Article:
Add 1t salt.

Chill thoroughly.

Garnish with slices of pawpaw.
Pawpaw Pudding
(from Cooking with Pawpaws, submitted by Mark F. Sohn)
2C sugar
1 1/2 C bread flour
1 tsp baking powder
1/2 tsp cinnamon
3 eggs
2C pawpaw pulp
1 1/2 C milk
1/2 C melted butter

Preheat oven to 350 degrees and grease 13x9x2-inch glass baking dish. IN the center of a large mixing bowl, whisk together the dry ingredients: sugar, flour, baking powder, and cinnamon. Into a well in the center of the dry ingredients, add and whisk the eggs. Whisk until fully mixed. Whisk and mix in the other wet ingredients: pulp, milk, and butter. Pour and scrape the batter into the baking dish and bake 50 minutes. To test for doneness, slide a toothpick into the center of the pudding, and it should come out clean. Like custard, if you jiggle the pan, the center should be set.

Serving: Cut the pudding into squares, and serve it with vanilla ice cream, whipped cream, hard sauce, or creme anglaise.
African Black Soap
Cocoa, banana leaves, pawpaw tree, palm tree, palm kernel oil, purified water.

RB the chef

Pawpaw Lover said...

Uh, those recipes are for papayas, not for the North American pawpaw (Asimina triloba).

The flavor of the North American pawpaw is very subtle and, when used in a recipe, is typically not heavily spiced (e.g., lime juice, cinnamon, or chicken would totally overwhelm the pawpaw flavor) and very delicately cooked, if cooked at all.

Here're a couple of actual North American pawpaw recipes: http://www.integrationacres.com/recipes.html

AnswerGirl said...

Thanks to everyone for the information!

Am I right in thinking that we don't see pawpaws in supermarkets because they're hard to transport?

Kathleen said...

I had a good friend in college who grew up in a town called Pawpaw Illinois. I've never tried one though. I'm guessing we don't see them because no one really farms them on a large scale.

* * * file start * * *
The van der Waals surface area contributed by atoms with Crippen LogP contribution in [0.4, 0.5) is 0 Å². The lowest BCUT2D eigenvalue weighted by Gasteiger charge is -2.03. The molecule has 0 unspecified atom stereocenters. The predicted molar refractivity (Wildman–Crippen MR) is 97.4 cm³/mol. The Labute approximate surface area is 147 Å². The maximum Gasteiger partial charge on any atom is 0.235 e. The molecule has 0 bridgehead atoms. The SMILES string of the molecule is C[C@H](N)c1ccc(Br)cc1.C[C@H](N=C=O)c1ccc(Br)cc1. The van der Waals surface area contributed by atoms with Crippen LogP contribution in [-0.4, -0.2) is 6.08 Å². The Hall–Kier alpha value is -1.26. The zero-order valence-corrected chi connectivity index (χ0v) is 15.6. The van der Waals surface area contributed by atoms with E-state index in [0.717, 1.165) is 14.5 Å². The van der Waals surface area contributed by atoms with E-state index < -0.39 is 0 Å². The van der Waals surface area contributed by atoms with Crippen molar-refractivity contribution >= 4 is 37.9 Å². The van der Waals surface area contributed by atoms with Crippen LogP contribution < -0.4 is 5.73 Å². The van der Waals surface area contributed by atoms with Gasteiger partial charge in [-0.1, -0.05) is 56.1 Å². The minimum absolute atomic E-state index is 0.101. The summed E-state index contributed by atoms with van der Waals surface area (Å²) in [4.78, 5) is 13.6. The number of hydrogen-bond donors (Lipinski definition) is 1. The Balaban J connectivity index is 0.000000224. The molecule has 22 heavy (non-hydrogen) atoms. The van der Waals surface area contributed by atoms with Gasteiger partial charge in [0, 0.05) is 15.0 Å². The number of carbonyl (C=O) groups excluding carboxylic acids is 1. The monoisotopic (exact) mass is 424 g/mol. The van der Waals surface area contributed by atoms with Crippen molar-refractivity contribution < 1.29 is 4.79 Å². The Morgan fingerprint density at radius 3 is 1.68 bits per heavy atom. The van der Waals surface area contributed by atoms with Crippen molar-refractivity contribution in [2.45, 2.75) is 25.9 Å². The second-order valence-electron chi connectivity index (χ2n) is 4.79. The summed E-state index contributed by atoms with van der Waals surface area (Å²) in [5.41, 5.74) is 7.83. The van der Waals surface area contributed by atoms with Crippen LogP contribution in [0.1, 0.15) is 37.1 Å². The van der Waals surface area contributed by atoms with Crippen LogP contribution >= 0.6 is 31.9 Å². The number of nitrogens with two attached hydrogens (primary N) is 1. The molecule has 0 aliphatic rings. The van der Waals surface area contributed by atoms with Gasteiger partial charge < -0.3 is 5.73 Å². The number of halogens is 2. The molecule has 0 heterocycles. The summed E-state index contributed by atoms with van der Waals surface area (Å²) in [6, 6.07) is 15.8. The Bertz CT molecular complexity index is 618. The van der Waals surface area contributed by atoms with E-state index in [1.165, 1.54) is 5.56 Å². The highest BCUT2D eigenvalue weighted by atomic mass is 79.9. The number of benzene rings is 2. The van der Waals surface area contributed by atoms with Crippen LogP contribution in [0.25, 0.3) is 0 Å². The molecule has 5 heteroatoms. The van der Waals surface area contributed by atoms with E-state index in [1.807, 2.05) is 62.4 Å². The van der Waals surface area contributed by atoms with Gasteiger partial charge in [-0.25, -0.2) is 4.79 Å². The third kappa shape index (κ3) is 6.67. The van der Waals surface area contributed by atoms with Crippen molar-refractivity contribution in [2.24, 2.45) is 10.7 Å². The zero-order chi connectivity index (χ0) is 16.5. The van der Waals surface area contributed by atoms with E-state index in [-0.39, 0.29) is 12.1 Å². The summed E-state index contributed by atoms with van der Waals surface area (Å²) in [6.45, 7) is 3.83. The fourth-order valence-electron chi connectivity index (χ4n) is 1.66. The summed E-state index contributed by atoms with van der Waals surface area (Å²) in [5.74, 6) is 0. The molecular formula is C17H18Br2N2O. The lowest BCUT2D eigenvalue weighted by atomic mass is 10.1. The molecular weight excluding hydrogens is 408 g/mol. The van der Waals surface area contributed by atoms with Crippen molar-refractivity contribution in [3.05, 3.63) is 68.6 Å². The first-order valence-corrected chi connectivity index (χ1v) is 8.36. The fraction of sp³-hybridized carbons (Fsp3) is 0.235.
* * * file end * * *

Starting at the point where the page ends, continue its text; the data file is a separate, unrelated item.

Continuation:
What was that fruit in "To Kill A Mockingbird?" Was it scupernogs? That always fascinated me.

AnswerGirl said...

Scuppernongs, I think, which are a kind of grapes native to the southeast.

When we first moved into the house in Virginia Beach, we had Concord grapes in the backyard. They were too bitter to eat and made a terrible mess, and Dad took the vines down to put up a jungle gym.

Anonymous said...

According to this website,
http://www.newfarm.org/features/2006/0906/uncommonfruit/reich.shtml there is no real reason why paw paws are not at Hannafords. The ripe fruit don't last long, but neither do ripe peaches. If picked immature like most Supermarket fruit, they would last a week or so. They are native as far north as PA.


twee said...

I just shipped 7 lbs to W.V. from Missouri.
These "berries" are very delicious and can be eaten gluttonously by diebetics. I harvest them every year and freeze the pulp.

Anyone wanting to fill an order for fruit (have to wait till next fall) or seeds, please email me at twee@socket.net.
Here is a qoute about from the official Pawpaw experts;

"The unique flavor of the fruit resembles a blend of various tropical flavors, including banana, pineapple, and mango. The flavor and custard-like texture make pawpaws a good substitute for bananas in almost any recipe. The common names, 'poor man's banana,' 'American custard apple,' and 'Kentucky banana' reflect these qualities.

Pawpaws are very nutritious fruits. They are high in vitamin C, magnesium, iron, copper, and manganese. They are a good source of potassium and several essential amino acids, and they also contain significant amounts of riboflavin, niacin, calcium, phosphorus, and zinc. Pawpaws contain these nutrients in amounts that are generally about the same as or greater than those found in bananas, apples, or oranges."